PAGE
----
Airport to hype Paris flights with $600,000 in ads

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The Allegheny County Airport Authority will spend $600,000 over the next two years to give Delta's new Pittsburgh to Paris nonstop flight a successful takeoff.

Authority board members unanimously approved the spending yesterday to help promote the flight. The advertising help will be in addition to up to $9 million in potential subsidies the airlines could receive if revenues from the service fall short of agreed-to targets.

Although it is not unusual for the authority to provide marketing help to airlines who initiate new service or routes from Pittsburgh, the spending for the Delta flights will be unlike any of the others.

Typically, the airlines spend their own money to promote the flights and are reimbursed by the authority through a commensurate reduction in landing fees.

But in this case, for the first time, it will be the authority spending the money to promote the flights, in consultation with Delta. There will be no reduction in landing fees because those fees have been waived as part of the incentives offered to Delta to start the service.

The region has been without nonstop trans-Atlantic flights since November 2004, when US Airways dropped service to London and Frankfurt as it drastically scaled back its Pittsburgh operations.

"It's imperative that this be a successful route," authority spokeswoman JoAnn Jenny said. "Our program is going to be designed to get seats booked on this flight so it has a successful launch."

Money will be spent on outdoor, radio, print and online advertising. There also will be spending for meetings with marketers, business travelers, and travel planners to push the European service. The authority also will be doing marketing in the Youngstown area to try to lure travelers to Pittsburgh rather than Ohio airports.

The campaign will start in January, but a lot of the advertising will take place in spring in advance of the flight's June 3 start and in late summer, near the end of the peak travel season.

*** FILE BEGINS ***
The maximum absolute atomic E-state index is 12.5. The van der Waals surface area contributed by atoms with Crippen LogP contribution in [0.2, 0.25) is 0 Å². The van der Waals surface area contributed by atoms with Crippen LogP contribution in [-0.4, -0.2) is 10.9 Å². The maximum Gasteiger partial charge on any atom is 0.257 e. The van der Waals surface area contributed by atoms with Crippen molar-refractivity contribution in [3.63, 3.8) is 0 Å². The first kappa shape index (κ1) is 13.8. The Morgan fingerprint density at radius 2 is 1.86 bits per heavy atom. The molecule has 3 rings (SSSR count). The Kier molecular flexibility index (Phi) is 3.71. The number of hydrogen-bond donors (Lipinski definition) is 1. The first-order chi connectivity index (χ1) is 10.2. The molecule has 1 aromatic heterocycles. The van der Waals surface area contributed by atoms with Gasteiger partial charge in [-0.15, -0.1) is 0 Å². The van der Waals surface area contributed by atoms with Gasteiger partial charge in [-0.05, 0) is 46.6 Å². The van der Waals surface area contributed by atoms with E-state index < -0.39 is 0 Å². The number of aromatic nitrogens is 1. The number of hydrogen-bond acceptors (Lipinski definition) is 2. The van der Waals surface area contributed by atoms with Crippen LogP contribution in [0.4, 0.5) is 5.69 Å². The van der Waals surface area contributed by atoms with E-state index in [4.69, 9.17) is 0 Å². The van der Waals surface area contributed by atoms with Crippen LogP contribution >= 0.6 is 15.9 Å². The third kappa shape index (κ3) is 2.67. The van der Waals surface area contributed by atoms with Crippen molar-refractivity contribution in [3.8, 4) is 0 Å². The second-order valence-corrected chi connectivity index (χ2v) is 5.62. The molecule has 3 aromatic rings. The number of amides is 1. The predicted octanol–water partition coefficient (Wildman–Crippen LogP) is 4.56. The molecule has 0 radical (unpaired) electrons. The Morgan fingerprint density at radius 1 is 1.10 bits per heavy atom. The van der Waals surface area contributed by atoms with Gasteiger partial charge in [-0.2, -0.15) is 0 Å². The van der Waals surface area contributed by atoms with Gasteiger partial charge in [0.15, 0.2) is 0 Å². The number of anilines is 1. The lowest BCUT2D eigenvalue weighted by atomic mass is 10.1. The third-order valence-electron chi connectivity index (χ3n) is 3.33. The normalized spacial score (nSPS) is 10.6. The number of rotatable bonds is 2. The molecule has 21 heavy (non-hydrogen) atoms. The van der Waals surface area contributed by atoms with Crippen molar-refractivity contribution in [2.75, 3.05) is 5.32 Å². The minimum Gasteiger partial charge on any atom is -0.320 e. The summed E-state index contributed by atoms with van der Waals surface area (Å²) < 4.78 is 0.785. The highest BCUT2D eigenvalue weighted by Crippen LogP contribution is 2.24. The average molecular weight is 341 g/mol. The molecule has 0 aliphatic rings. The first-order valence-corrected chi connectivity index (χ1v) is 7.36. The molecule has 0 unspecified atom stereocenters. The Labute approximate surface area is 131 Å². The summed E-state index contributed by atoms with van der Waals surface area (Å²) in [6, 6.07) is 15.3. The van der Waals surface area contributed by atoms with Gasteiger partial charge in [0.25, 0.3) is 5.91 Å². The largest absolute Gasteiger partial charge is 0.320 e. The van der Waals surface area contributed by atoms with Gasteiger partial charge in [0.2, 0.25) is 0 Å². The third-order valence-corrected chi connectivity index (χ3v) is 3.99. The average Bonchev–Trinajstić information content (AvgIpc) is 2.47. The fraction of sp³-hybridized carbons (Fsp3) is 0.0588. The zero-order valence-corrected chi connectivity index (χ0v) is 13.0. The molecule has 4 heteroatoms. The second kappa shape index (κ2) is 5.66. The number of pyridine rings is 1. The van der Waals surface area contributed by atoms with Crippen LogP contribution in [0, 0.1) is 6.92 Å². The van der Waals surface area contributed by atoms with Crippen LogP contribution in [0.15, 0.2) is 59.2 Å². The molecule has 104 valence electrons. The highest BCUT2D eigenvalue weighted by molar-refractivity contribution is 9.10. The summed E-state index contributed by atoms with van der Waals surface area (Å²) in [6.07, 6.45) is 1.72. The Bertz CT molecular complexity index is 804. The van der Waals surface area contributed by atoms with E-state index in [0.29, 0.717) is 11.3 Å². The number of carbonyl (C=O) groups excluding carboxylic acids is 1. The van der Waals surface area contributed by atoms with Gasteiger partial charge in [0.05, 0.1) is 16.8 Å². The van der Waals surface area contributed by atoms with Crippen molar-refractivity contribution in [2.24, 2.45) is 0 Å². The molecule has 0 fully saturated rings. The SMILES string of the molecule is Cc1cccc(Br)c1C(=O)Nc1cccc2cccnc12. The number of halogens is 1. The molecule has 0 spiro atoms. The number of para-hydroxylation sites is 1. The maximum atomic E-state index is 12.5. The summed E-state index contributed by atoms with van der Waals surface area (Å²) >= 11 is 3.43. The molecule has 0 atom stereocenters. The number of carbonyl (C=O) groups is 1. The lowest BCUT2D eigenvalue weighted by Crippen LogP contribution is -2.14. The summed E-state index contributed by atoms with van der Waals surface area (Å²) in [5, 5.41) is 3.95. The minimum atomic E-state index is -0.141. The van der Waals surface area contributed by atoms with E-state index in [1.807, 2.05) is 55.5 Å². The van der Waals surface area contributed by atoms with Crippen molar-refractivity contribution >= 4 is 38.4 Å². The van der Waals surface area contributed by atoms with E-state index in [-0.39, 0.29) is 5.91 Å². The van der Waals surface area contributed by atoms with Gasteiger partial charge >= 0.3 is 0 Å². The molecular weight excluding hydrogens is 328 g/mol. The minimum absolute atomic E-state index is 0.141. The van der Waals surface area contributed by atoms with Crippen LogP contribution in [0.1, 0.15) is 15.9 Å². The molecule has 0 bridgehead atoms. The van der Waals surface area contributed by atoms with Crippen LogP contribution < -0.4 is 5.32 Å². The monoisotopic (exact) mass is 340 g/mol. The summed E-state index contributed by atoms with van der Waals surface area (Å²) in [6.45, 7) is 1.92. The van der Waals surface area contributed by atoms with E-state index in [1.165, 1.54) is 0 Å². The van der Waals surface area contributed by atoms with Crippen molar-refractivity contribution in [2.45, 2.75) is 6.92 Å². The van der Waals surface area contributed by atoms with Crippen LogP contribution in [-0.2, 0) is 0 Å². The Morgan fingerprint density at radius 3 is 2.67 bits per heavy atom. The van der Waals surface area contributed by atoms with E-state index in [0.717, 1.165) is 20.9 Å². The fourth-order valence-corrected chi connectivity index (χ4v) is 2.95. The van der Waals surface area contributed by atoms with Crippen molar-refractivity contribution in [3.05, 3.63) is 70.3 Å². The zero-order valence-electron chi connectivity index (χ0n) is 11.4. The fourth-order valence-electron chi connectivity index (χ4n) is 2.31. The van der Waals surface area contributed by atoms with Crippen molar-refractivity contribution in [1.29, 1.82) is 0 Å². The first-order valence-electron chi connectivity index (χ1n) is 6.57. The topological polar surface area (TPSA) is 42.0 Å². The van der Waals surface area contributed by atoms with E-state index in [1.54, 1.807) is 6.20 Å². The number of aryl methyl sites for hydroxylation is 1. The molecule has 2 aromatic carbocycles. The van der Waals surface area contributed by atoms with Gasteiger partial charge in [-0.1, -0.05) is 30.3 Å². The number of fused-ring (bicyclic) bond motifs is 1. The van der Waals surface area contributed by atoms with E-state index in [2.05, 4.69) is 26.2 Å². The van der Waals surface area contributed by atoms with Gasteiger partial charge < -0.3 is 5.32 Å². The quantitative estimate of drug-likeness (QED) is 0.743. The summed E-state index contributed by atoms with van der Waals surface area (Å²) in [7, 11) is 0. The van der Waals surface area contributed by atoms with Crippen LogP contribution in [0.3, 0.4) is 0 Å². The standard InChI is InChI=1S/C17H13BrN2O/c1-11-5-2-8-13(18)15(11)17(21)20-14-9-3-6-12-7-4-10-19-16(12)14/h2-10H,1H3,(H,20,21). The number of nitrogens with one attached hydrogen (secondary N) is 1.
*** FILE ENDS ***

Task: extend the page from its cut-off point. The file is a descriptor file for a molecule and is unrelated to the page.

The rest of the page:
"We have a lot of confidence that there's going to be a strong demand for this flight. But we also know you have to get the word out," Ms. Jenny said.

As part of the agreement with Delta, the state and the Allegheny Conference on Community Development have pledged up to $9 million in potential subsidies -- $2.5 million each the first year and $2 million each the second -- if revenues from the flight fall short of undisclosed revenue targets.

The airline has the right to drop the service after two years if those projections are not met. Given that, it's important for the flights to get off to a strong start, Ms. Jenny said.

"It's a two-year commitment the airport and the Allegheny Conference has, but frankly, if it's not successful in the first year, no one is going to wait around two years," she said.

As part of the region's effort to make the service fly, the Allegheny Conference has secured commitments from nearly 100 of the region's largest businesses to use the flight.

Susan Elliott, a Delta spokeswoman, said the airline believes the promotional campaign "is important for [the flight's] success." She did not know if Delta was spending any of its own money to promote the flight.

The latest spending comes amid more ominous news for Pittsburgh International Airport, which has seen passenger traffic drop by more than 50 percent over the last seven years because of cutbacks by US Airways.

Traffic was down 16.6 percent in November compared to the same month in 2007, with all but two airlines reporting decreases.

Authority Executive Director Bradley D. Penrod attributed the decline to worsening economic conditions nationwide, saying business and leisure travel have been "severely affected" by the downturn.

However, he expressed confidence that the airport will be able to weather the storm. He said he is not aware of any significant cuts planned in Pittsburgh by the airlines to start 2009. Load factors consistently have been at 80 percent or more. And with so many reductions in the past, there's not a whole lot more to cut, he noted.

In addition, Standard & Poor's this week affirmed the authority's BBB+ rating with a stable outlook, citing increased local traffic resulting from entry of low-fare carriers Southwest Airlines and JetBlue into the market. It is expecting local traffic to remain stable in the future.


Mark Belko can be reached at mbelko@post-gazette.com or 412-263-1262.


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